Here is a link to pictures of a very old top quality table/printers saw that
my father has owned for over 40 years, dad is now getting older and isn't
using these things like in the past, this table saw is very special and VERY
accurate. Its a one of a kind the pictures aren't the best but take a look
he is also selling a 24" pro max sander and a spindle sander both can be
seen at the above address.
Looks like it is a very special purpose saw. Just trying to understand the
design; what is the reason for the sliding table not being on the same plane
as the main table?
Also, the blade on the sliding table, second and third pics, cannot make it
out- is it a regular saw blade?
Not looking to buy, just intrigued by its form and function.
Ostrander Seymour made printing machinery. Not sure what specific
application for the saw, but the cutting head on the sliding table
looks like it would do edge jointing and squaring. Maybe for printing
press plates or some such?
I'm guess that's exactly what it was for but I'm trying to check.
Photoengraving was the top line in the graphic arts up until the 70's
and it was pretty much dead by the time my father retired from the
business in 1981.
The photoengraving plates were mounted on glued up cherry blocking and
the sizes used ran all the way from something the size of a 3"x5" card
(or less) to something a bit larger than a full page in a daily
newspaper and everything in between. I believe they were cut to order
in the engraving shop and while most were rectangular, they all needed
four 90 degree corners in order to be clamped into the presses.
I still don't know what the purpose of the "milling tool" and sliding
table is. The blocking was, I thought, pre-glued with butt joints,
nothing fancy and all they ever had to do was cut it down to size from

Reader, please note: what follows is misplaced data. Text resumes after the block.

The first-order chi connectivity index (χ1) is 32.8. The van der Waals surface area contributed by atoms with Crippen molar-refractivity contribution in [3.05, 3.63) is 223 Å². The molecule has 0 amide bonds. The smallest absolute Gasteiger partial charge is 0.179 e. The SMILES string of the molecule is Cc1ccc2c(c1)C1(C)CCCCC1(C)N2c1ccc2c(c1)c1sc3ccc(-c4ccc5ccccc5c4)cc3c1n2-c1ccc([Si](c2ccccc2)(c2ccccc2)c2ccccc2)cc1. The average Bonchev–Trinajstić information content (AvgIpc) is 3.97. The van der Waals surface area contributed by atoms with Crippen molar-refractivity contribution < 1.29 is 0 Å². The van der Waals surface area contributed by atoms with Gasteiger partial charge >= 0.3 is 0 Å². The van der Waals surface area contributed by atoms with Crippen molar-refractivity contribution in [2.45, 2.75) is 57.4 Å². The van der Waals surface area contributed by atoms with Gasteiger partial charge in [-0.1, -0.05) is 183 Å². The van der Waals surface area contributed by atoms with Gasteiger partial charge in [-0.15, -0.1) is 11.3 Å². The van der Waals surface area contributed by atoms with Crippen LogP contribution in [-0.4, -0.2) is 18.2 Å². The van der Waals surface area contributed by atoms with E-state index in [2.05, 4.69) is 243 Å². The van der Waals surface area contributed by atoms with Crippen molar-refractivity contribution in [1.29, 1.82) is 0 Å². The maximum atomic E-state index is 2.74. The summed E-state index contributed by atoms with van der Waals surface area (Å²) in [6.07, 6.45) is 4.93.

one of the pre-sized blanks. (I cry every time I think of how much of
that solid cherry blocking wound up as kindling in our fireplaces over
the years). A good hard whack with a hammer would break it close to the
glue line - no tongue & groove.
The engravers and routers used a band saw to "freehand" the copper
plates to size as I recall. I don't recall seeing one of these in the
shop but then I can forget a bit after probably 50 years since the last
time I was in the shop. I recall the big bandsaw and the pin nailers
(used to attach the copper plate to the blocking and other related
equipment but not this.
I send the link off to my father and, with luck, he'll get it open and
let me know if he recognizes it.
Letterpress type was set by hand, the type was in a furniture case as it was
called, each letter or character had to bet the exact size. when the type
was all set (inside a heavy metal frame) it was clamped from the inside. If
any row of type was off in size by just a smig that row of type would fall
out. These saws can cut the furniture, type or lead to the highest degree of
sizing and squareness. My dad uses the standard table saw most of the time,
he has a unisaw and this table saw. for small detailed work this saw is
My dad has written 2 books for fine woodworking is a detal freak to some
I sent the link to the photos to my father, a retired photoengraver.
The portion of the machine with the sliding table was a trimmer used to
cut the edges of the finished photoengraved plates with great precision.
They used to set it up using three sheets of newsprint as the "gauge"
He said that the trimmer he was familiar with looked exactly like the
sliding table portion of the one shown and was also manufactured by
Ostrander-Seymour however theirs did not have the saw attached as a
combination unit as shown.
He said that when the cutter of the trimmer got dull you could loosen it
with a Phillips driver or allen wrench (can't recall now) and turn it
about an eighth of a inch and bring a fresh edge into play.
There was also a beveling tool used in finishing these plates off. It
had what amounted to a chamfering bit mounted on a vertical shaft that
would shave just a bit of the copper plate (which was glued or glued and
fastened with tiny brads to the cherry blocking)and blocking.
There you go, more than you ever wanted to know about photoengraving <g>
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